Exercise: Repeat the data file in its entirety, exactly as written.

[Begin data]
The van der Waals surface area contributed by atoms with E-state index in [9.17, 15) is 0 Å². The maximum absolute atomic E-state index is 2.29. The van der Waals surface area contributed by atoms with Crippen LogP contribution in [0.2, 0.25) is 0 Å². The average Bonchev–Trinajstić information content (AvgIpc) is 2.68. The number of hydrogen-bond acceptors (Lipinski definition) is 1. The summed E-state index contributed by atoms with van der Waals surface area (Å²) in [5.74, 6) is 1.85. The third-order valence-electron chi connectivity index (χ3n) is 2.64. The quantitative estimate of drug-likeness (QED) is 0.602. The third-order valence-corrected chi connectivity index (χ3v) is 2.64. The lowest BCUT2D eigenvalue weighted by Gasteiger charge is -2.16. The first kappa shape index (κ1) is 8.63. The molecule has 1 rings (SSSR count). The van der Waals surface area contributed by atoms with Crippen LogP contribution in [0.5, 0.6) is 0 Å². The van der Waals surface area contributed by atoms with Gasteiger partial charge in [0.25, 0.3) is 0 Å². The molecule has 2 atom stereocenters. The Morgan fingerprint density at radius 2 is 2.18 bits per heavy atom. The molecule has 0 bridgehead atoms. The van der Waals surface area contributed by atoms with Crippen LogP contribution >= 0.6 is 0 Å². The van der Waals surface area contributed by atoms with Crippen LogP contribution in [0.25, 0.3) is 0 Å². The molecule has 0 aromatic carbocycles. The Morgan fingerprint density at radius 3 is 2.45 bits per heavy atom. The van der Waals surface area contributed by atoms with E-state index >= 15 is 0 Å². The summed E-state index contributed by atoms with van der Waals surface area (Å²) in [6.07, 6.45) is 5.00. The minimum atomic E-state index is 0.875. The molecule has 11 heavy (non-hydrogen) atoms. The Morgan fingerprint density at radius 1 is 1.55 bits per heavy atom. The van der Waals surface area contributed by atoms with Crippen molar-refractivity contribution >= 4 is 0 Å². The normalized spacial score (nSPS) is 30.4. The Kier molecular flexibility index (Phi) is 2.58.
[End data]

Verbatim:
The van der Waals surface area contributed by atoms with E-state index in [9.17, 15) is 0 Å². The maximum absolute atomic E-state index is 2.29. The van der Waals surface area contributed by atoms with Crippen LogP contribution in [0.2, 0.25) is 0 Å². The average Bonchev–Trinajstić information content (AvgIpc) is 2.68. The number of hydrogen-bond acceptors (Lipinski definition) is 1. The summed E-state index contributed by atoms with van der Waals surface area (Å²) in [5.74, 6) is 1.85. The third-order valence-electron chi connectivity index (χ3n) is 2.64. The quantitative estimate of drug-likeness (QED) is 0.602. The third-order valence-corrected chi connectivity index (χ3v) is 2.64. The lowest BCUT2D eigenvalue weighted by Gasteiger charge is -2.16. The first kappa shape index (κ1) is 8.63. The molecule has 1 rings (SSSR count). The van der Waals surface area contributed by atoms with Crippen LogP contribution in [0.5, 0.6) is 0 Å². The van der Waals surface area contributed by atoms with Gasteiger partial charge in [0.25, 0.3) is 0 Å². The molecule has 2 atom stereocenters. The Morgan fingerprint density at radius 2 is 2.18 bits per heavy atom. The molecule has 0 bridgehead atoms. The van der Waals surface area contributed by atoms with Crippen LogP contribution >= 0.6 is 0 Å². The van der Waals surface area contributed by atoms with Crippen LogP contribution in [0.25, 0.3) is 0 Å². The molecule has 0 aromatic carbocycles. The Morgan fingerprint density at radius 3 is 2.45 bits per heavy atom. The van der Waals surface area contributed by atoms with E-state index >= 15 is 0 Å². The summed E-state index contributed by atoms with van der Waals surface area (Å²) in [6.07, 6.45) is 5.00. The minimum atomic E-state index is 0.875. The molecule has 11 heavy (non-hydrogen) atoms. The Morgan fingerprint density at radius 1 is 1.55 bits per heavy atom. The van der Waals surface area contributed by atoms with Crippen molar-refractivity contribution >= 4 is 0 Å². The normalized spacial score (nSPS) is 30.4. The Kier molecular flexibility index (Phi) is 2.58.